The tiebreaker rule remains the same, with the trick being awarded to the team that plays the card which ties the score.
The winning team may shed a token which matches a suit with the lead card. Partners may collaborate on this decision after the trick has been played.
The next trick will be led by the player who played the highest ranked card (which matched the lead) on the winning team. If both players played a card of equal rank which matched type with the lead card, the second player will lead the next trick.
Example: Cards on a trick were played in this order:
The Darkness 9() — The Cave 7() — The Painter 3() — The Castle 7()
The Darkness is the lead card, but his partner didn’t follow the type of lead card (Location) and played a Personality card (The Painter). Thus his rank of 3 cannot be combined with The Darkness, so the team’s score is 9. The Cave followed type (Location) and his partner played The Castle, which also follows type. Its 7 is combined with his partner’s 7 for a score of 14 and they win the trick. The Cave/Castle team may now shed a or token - their choice. The Castle player will lead the next trick.
2 Player Rules
Shed – like Gasp! – was conceived as a multi-player trick-taking game available to partnership play. Until these 2 games came along, my favourite trick-taking games were Euchre and Tressette. I have played 2 player versions of both and while quite enjoyable, the 2 player versions were not the same as the “real thing” in my mind. Still, playing with 2 is better than not playing at all and I offer this same caveat for Gasp! and Shed in their 2 player clothing. With that said, here is a way to play Shed with 2:
The rules are the same as in the standard game, but are adjusted as follows: Each player starts with 6 tokens (1 in each suit or use the Variant). The and cards are not used. Each player starts with a 10 card hand. 4 cards are set aside unseen as a remainder each round. After each trick, each player draws 1 card to their hand.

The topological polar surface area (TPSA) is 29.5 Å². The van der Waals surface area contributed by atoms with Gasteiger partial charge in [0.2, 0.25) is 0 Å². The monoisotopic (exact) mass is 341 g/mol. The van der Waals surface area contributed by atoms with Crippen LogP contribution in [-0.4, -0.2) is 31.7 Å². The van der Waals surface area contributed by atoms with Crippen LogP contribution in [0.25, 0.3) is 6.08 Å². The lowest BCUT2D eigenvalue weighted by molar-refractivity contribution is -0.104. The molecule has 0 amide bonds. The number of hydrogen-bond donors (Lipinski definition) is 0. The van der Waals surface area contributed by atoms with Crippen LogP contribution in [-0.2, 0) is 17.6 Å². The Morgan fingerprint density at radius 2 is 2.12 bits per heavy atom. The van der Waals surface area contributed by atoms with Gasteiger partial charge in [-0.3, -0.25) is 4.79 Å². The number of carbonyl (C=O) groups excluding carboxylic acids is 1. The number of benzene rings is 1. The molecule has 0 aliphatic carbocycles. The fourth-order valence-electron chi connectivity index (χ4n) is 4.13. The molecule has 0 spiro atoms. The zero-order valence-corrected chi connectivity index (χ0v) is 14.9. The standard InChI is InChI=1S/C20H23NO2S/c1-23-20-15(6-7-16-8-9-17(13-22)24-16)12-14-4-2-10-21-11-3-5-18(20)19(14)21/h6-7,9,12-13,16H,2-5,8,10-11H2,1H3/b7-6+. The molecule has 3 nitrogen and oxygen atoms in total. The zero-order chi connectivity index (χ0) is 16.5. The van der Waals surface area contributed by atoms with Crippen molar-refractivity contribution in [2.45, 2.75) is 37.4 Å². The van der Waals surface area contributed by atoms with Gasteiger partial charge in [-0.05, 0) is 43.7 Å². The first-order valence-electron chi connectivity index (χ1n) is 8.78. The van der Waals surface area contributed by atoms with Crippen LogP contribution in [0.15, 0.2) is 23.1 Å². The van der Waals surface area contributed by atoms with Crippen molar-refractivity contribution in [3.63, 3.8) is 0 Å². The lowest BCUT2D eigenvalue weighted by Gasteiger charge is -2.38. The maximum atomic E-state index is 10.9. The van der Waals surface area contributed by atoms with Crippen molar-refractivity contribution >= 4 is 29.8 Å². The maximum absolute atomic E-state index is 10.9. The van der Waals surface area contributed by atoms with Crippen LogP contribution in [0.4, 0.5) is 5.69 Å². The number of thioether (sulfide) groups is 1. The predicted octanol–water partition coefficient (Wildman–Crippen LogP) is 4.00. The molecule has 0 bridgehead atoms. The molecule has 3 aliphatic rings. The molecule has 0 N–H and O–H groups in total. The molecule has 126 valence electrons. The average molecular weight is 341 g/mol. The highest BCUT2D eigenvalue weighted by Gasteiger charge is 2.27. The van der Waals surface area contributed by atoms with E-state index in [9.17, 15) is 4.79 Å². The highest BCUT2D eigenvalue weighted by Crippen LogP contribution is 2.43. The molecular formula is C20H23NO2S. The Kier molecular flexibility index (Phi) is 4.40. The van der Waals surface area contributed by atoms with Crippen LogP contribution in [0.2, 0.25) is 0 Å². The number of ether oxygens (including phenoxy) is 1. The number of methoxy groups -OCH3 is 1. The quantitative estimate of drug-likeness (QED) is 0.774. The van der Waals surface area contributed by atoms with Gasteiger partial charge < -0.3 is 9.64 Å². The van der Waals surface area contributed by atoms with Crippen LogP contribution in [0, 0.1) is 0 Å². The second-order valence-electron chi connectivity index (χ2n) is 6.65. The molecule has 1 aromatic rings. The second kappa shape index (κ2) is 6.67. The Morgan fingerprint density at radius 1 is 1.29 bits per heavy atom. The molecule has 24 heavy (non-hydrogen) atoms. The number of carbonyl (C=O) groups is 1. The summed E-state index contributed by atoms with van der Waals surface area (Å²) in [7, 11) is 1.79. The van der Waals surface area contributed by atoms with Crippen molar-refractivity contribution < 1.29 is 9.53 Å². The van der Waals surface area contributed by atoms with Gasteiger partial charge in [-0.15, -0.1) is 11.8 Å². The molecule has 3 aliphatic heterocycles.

Each player plays 2 cards on the same trick and play alternates A-B-A-B.
The point values of player’s cards played to a hand may be added together for a combined score if they are of the same type. Ranked cards score their number and s score 10.
The Ace rules are adjusted as follows:
An Ace scores zero unless it leads the trick. If an Ace leads, it scores 1. If an Ace’s matching is played on its lead by your opponent, the Ace will score 11. If you play the matching after you lead the Ace, the Ace still scores 1.
The tiebreaker rule remains the same, with the trick being awarded to the player that plays the card which ties the score.
The winning player may shed one token which matches a suit with the lead card.
The next trick will be led by the winning player.
…to my wife and son for playtesting various versions of the game which didn’t work out. Several of our games resulted in comical endless loops and were abandoned before they finished. My wife ultimately came up with the solution to the scoring problem which allowed the game to end in a reasonable length of time (the “All tokens of a suit have been shed” rule). This solution has the bonus of adding great tension to the endgame.
Thanks also to P.D. Magnus and his Decktet group for suggesting solutions to the Kingmaker scenario.